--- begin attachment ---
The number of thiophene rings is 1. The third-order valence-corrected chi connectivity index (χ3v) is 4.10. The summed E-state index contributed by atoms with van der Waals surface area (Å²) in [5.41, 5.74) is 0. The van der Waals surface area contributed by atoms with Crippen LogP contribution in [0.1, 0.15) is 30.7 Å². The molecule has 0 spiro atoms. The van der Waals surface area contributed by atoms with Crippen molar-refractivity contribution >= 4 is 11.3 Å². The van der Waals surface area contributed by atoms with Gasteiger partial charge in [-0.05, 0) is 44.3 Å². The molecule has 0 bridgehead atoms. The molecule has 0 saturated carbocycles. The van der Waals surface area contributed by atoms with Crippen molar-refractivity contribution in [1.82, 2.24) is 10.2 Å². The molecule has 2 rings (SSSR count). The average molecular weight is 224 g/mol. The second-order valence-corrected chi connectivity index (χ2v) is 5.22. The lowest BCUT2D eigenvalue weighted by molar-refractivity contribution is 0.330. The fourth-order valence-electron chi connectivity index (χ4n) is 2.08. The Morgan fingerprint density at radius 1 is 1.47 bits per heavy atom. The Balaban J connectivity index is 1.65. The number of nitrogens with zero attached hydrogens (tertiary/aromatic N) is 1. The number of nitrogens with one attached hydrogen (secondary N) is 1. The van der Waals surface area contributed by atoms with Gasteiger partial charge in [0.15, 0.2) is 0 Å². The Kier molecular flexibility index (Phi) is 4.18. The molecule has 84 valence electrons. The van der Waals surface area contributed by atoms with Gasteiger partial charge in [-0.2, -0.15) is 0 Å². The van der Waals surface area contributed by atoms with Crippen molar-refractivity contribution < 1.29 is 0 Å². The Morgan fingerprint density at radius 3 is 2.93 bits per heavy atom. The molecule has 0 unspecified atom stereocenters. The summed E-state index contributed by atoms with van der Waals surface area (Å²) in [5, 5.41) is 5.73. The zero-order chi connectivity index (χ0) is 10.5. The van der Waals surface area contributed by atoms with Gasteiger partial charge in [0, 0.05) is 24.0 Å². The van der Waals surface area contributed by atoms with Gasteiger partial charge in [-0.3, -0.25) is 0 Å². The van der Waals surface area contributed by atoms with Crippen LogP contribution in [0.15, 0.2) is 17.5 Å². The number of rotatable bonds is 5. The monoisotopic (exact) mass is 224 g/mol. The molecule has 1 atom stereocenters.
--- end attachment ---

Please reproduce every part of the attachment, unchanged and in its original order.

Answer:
The number of thiophene rings is 1. The third-order valence-corrected chi connectivity index (χ3v) is 4.10. The summed E-state index contributed by atoms with van der Waals surface area (Å²) in [5.41, 5.74) is 0. The van der Waals surface area contributed by atoms with Crippen LogP contribution in [0.1, 0.15) is 30.7 Å². The molecule has 0 spiro atoms. The van der Waals surface area contributed by atoms with Crippen molar-refractivity contribution >= 4 is 11.3 Å². The van der Waals surface area contributed by atoms with Gasteiger partial charge in [-0.05, 0) is 44.3 Å². The molecule has 0 bridgehead atoms. The molecule has 0 saturated carbocycles. The van der Waals surface area contributed by atoms with Crippen molar-refractivity contribution in [1.82, 2.24) is 10.2 Å². The molecule has 2 rings (SSSR count). The average molecular weight is 224 g/mol. The second-order valence-corrected chi connectivity index (χ2v) is 5.22. The lowest BCUT2D eigenvalue weighted by molar-refractivity contribution is 0.330. The fourth-order valence-electron chi connectivity index (χ4n) is 2.08. The Morgan fingerprint density at radius 1 is 1.47 bits per heavy atom. The Balaban J connectivity index is 1.65. The number of nitrogens with zero attached hydrogens (tertiary/aromatic N) is 1. The number of nitrogens with one attached hydrogen (secondary N) is 1. The van der Waals surface area contributed by atoms with Gasteiger partial charge in [0.15, 0.2) is 0 Å². The Kier molecular flexibility index (Phi) is 4.18. The molecule has 84 valence electrons. The van der Waals surface area contributed by atoms with Gasteiger partial charge in [-0.2, -0.15) is 0 Å². The van der Waals surface area contributed by atoms with Crippen molar-refractivity contribution < 1.29 is 0 Å². The Morgan fingerprint density at radius 3 is 2.93 bits per heavy atom. The molecule has 0 unspecified atom stereocenters. The summed E-state index contributed by atoms with van der Waals surface area (Å²) in [5, 5.41) is 5.73. The zero-order chi connectivity index (χ0) is 10.5. The van der Waals surface area contributed by atoms with Gasteiger partial charge in [0, 0.05) is 24.0 Å². The van der Waals surface area contributed by atoms with Gasteiger partial charge in [-0.3, -0.25) is 0 Å². The van der Waals surface area contributed by atoms with Crippen LogP contribution in [0.15, 0.2) is 17.5 Å². The number of rotatable bonds is 5. The monoisotopic (exact) mass is 224 g/mol. The molecule has 1 atom stereocenters.